the agreement, and was proficient in the language in which the explanation
of the party's rights was conducted and in which the agreement was
written. The explanation of the rights and obligations relinquished shall
be memorialized in writing and delivered to the party prior to signing
the agreement. The unrepresented party shall, on or before the signing
of the premarital agreement, execute a document declaring that he or she
received the information required by this paragraph and indicating who
provided that information...."
Notice how these provisions are almost shouting 'independent legal
counsel.' It is rare to see a phrase repeated so often within the
same code section.
So examine whether your agreement, and the required separate writing,
seem to address these requirements. Also, check to see whether the other
conditions for enforceability are met. There may be other reasons why
your Prenup will not be enforced, as where undue influence was exerted
to obtain your signature (notice the seven day waiting period, which is
intended to overcome the social pressures where a wedding date is looming).
But you would be ill-advised to embark upon a challenge to the agreement
without legal counsel this time around; don't compound the problem.
A final comment: Setting aside the prenuptial agreement may only have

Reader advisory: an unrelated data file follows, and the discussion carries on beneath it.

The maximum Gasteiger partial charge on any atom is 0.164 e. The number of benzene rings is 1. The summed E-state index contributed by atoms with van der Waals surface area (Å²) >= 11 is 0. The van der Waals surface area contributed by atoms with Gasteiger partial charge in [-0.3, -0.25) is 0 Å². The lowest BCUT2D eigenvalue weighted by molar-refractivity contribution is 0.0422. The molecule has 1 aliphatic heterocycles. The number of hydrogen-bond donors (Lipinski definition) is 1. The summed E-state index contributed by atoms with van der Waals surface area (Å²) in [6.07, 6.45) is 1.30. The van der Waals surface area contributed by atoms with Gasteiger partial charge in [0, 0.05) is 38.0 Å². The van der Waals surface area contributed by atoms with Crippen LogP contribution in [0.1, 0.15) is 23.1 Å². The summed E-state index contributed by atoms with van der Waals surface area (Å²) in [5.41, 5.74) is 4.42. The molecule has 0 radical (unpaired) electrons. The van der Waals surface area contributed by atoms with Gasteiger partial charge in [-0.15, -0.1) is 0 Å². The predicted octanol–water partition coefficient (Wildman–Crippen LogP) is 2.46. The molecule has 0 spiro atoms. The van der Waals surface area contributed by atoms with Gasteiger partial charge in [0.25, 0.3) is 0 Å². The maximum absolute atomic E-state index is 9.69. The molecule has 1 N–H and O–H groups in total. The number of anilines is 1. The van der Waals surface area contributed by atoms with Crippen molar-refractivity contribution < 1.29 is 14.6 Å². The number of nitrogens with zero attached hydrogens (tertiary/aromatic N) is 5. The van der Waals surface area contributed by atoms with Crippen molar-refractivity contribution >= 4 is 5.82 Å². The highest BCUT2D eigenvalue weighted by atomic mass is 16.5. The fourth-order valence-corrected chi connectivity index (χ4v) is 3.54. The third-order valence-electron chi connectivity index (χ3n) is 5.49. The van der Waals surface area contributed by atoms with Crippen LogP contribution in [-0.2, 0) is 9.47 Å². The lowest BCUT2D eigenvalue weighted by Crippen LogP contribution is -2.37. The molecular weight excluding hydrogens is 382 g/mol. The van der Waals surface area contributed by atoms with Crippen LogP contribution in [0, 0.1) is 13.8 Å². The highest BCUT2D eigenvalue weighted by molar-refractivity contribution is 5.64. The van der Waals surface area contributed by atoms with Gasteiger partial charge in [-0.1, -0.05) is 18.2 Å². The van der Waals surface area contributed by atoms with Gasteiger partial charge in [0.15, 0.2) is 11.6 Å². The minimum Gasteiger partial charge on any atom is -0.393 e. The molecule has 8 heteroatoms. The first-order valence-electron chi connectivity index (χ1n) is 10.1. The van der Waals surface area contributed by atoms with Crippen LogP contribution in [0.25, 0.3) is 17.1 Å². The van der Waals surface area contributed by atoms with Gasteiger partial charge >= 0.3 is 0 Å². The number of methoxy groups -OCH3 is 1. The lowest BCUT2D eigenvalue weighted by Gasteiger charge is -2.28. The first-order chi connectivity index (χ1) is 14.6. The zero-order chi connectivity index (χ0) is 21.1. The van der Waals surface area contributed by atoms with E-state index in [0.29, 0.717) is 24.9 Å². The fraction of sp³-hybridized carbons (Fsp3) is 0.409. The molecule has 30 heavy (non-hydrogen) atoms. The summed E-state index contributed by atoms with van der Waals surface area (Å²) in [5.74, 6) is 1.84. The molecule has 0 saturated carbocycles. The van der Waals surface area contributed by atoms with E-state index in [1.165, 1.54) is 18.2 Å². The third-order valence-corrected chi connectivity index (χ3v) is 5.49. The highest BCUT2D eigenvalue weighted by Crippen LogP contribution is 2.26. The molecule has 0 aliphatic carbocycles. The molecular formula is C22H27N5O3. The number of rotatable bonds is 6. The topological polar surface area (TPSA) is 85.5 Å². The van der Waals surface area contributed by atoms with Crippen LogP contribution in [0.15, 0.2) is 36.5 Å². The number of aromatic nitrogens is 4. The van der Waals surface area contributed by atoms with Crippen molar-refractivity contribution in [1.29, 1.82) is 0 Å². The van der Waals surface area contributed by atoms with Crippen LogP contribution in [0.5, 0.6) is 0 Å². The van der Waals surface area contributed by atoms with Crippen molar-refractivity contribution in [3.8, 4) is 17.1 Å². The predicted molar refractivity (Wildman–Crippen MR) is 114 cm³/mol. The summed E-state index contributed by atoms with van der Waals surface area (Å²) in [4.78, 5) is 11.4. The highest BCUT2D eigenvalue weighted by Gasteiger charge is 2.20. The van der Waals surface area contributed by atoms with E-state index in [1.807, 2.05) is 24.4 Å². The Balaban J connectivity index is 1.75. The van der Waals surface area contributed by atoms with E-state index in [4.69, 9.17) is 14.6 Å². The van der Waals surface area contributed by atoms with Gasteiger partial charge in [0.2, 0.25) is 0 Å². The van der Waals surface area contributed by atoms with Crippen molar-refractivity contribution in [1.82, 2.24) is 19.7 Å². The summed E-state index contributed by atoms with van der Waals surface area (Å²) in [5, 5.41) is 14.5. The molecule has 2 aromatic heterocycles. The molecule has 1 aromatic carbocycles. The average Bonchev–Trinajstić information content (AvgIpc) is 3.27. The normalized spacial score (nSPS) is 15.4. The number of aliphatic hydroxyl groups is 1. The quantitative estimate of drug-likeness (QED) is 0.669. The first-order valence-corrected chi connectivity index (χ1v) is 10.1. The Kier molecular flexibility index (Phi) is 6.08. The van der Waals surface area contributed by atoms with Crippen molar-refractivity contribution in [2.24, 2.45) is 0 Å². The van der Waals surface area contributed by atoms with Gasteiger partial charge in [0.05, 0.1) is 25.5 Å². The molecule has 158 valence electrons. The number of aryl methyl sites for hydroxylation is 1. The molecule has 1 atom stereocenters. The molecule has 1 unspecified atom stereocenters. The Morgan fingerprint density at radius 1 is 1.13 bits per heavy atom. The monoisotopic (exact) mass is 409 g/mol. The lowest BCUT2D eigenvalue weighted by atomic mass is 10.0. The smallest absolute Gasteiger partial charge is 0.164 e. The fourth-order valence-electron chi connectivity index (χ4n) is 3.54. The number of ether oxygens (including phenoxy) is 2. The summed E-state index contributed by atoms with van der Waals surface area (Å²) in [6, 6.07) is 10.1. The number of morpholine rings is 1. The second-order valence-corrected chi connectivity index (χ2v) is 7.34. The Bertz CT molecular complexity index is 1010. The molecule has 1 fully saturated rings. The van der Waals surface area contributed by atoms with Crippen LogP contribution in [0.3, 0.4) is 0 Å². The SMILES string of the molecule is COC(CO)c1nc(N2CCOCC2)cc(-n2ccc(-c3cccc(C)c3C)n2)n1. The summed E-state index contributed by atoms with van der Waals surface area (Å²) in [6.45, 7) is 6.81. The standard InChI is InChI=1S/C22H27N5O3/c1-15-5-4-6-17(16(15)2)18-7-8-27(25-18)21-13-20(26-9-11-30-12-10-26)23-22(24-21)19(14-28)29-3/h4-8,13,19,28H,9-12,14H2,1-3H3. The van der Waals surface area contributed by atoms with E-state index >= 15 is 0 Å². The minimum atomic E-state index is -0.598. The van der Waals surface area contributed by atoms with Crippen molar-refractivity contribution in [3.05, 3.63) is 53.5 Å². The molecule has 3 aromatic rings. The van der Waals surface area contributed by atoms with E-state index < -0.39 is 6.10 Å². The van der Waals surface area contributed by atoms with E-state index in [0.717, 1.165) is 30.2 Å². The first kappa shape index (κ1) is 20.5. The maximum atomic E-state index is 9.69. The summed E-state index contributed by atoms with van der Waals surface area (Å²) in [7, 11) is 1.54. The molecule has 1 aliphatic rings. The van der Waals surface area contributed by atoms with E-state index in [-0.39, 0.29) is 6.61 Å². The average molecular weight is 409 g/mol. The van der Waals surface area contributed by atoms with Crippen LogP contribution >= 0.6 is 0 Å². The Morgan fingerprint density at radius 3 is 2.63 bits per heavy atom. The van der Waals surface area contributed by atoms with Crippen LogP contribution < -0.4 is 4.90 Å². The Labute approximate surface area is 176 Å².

a limited affect upon the status of the house. For instance, the rules
relating to transmutations and reimbursements still apply. I have written
about those elsewhere in this Blog, but if the house was acquired by your
wife as her separate property independently of the Prenup it remains her
separate property even if the agreement is voided. However, if there was
a mortgage and it was paid down with her earnings during marriage the
cancellation of the Prenup may benefit you because the community will
thereby gain a Moore Marsden reimbursement right in the principal pay
down and appreciation.
Again, seek out an experienced family law attorney. And, I always urge
that people consider mediating these types of family law disputes, or
even mediating the provisions of the prenup prior to signing the final version.